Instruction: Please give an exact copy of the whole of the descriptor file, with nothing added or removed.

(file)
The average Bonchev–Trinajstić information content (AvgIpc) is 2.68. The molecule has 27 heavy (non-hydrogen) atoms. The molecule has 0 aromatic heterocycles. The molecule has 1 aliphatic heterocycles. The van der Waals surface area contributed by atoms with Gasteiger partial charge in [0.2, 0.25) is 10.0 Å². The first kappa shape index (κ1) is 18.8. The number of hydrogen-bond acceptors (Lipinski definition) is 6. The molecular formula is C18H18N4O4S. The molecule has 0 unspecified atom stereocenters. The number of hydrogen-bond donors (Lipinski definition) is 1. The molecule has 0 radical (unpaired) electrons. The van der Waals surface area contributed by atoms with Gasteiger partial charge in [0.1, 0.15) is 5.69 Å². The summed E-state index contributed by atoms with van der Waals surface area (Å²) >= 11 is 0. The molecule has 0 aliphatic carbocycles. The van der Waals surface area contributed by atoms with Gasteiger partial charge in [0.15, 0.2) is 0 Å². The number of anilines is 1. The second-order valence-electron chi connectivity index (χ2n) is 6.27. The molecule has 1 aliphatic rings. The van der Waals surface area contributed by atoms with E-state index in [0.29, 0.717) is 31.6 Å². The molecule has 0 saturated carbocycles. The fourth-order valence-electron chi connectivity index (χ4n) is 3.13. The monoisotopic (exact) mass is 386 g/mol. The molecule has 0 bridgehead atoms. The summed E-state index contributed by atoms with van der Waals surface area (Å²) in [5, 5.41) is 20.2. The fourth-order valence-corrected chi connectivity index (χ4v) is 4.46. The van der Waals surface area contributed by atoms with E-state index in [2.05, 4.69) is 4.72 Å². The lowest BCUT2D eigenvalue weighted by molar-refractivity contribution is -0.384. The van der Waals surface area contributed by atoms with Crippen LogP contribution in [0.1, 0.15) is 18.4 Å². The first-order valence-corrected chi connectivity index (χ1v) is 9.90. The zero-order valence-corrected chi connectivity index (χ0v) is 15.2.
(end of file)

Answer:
The average Bonchev–Trinajstić information content (AvgIpc) is 2.68. The molecule has 27 heavy (non-hydrogen) atoms. The molecule has 0 aromatic heterocycles. The molecule has 1 aliphatic heterocycles. The van der Waals surface area contributed by atoms with Gasteiger partial charge in [0.2, 0.25) is 10.0 Å². The first kappa shape index (κ1) is 18.8. The number of hydrogen-bond acceptors (Lipinski definition) is 6. The molecular formula is C18H18N4O4S. The molecule has 0 unspecified atom stereocenters. The number of hydrogen-bond donors (Lipinski definition) is 1. The molecule has 0 radical (unpaired) electrons. The van der Waals surface area contributed by atoms with Gasteiger partial charge in [0.1, 0.15) is 5.69 Å². The summed E-state index contributed by atoms with van der Waals surface area (Å²) >= 11 is 0. The molecule has 0 aliphatic carbocycles. The van der Waals surface area contributed by atoms with Gasteiger partial charge in [0.15, 0.2) is 0 Å². The number of anilines is 1. The second-order valence-electron chi connectivity index (χ2n) is 6.27. The molecule has 1 aliphatic rings. The van der Waals surface area contributed by atoms with E-state index in [0.29, 0.717) is 31.6 Å². The molecule has 0 saturated carbocycles. The fourth-order valence-electron chi connectivity index (χ4n) is 3.13. The monoisotopic (exact) mass is 386 g/mol. The molecule has 0 bridgehead atoms. The summed E-state index contributed by atoms with van der Waals surface area (Å²) in [5, 5.41) is 20.2. The fourth-order valence-corrected chi connectivity index (χ4v) is 4.46. The van der Waals surface area contributed by atoms with E-state index in [2.05, 4.69) is 4.72 Å². The lowest BCUT2D eigenvalue weighted by molar-refractivity contribution is -0.384. The van der Waals surface area contributed by atoms with Crippen LogP contribution in [0.1, 0.15) is 18.4 Å². The first-order valence-corrected chi connectivity index (χ1v) is 9.90. The zero-order valence-corrected chi connectivity index (χ0v) is 15.2.